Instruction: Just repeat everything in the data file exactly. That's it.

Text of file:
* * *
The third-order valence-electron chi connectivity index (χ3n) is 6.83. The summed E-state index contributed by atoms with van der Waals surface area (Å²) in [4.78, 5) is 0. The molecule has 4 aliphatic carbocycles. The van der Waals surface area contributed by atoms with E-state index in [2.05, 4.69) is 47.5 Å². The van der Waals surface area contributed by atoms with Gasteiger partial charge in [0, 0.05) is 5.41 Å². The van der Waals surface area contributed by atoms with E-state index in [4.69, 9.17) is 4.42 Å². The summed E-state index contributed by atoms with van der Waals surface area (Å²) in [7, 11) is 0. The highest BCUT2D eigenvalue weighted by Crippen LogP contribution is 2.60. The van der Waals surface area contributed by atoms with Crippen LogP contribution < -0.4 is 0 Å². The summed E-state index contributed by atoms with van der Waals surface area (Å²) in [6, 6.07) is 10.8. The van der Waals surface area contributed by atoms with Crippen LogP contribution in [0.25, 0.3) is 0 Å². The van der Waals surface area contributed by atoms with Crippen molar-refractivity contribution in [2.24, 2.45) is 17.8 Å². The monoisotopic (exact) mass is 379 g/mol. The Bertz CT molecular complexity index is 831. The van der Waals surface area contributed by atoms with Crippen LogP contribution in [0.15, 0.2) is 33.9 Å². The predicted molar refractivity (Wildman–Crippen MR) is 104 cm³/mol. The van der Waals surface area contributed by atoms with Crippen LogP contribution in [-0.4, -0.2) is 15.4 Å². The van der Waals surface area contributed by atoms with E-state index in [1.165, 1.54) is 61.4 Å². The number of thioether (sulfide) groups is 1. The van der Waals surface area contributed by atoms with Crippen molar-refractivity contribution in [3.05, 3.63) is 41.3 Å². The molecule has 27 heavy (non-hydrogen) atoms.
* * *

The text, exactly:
The third-order valence-electron chi connectivity index (χ3n) is 6.83. The summed E-state index contributed by atoms with van der Waals surface area (Å²) in [4.78, 5) is 0. The molecule has 4 aliphatic carbocycles. The van der Waals surface area contributed by atoms with E-state index in [2.05, 4.69) is 47.5 Å². The van der Waals surface area contributed by atoms with Gasteiger partial charge in [0, 0.05) is 5.41 Å². The van der Waals surface area contributed by atoms with E-state index in [4.69, 9.17) is 4.42 Å². The summed E-state index contributed by atoms with van der Waals surface area (Å²) in [7, 11) is 0. The highest BCUT2D eigenvalue weighted by Crippen LogP contribution is 2.60. The van der Waals surface area contributed by atoms with Crippen LogP contribution < -0.4 is 0 Å². The summed E-state index contributed by atoms with van der Waals surface area (Å²) in [6, 6.07) is 10.8. The van der Waals surface area contributed by atoms with Crippen LogP contribution in [0.25, 0.3) is 0 Å². The van der Waals surface area contributed by atoms with Crippen molar-refractivity contribution in [2.24, 2.45) is 17.8 Å². The monoisotopic (exact) mass is 379 g/mol. The Bertz CT molecular complexity index is 831. The van der Waals surface area contributed by atoms with Crippen LogP contribution in [0.15, 0.2) is 33.9 Å². The predicted molar refractivity (Wildman–Crippen MR) is 104 cm³/mol. The van der Waals surface area contributed by atoms with Crippen LogP contribution in [-0.4, -0.2) is 15.4 Å². The van der Waals surface area contributed by atoms with E-state index in [1.165, 1.54) is 61.4 Å². The number of thioether (sulfide) groups is 1. The van der Waals surface area contributed by atoms with Crippen molar-refractivity contribution in [3.05, 3.63) is 41.3 Å². The molecule has 27 heavy (non-hydrogen) atoms.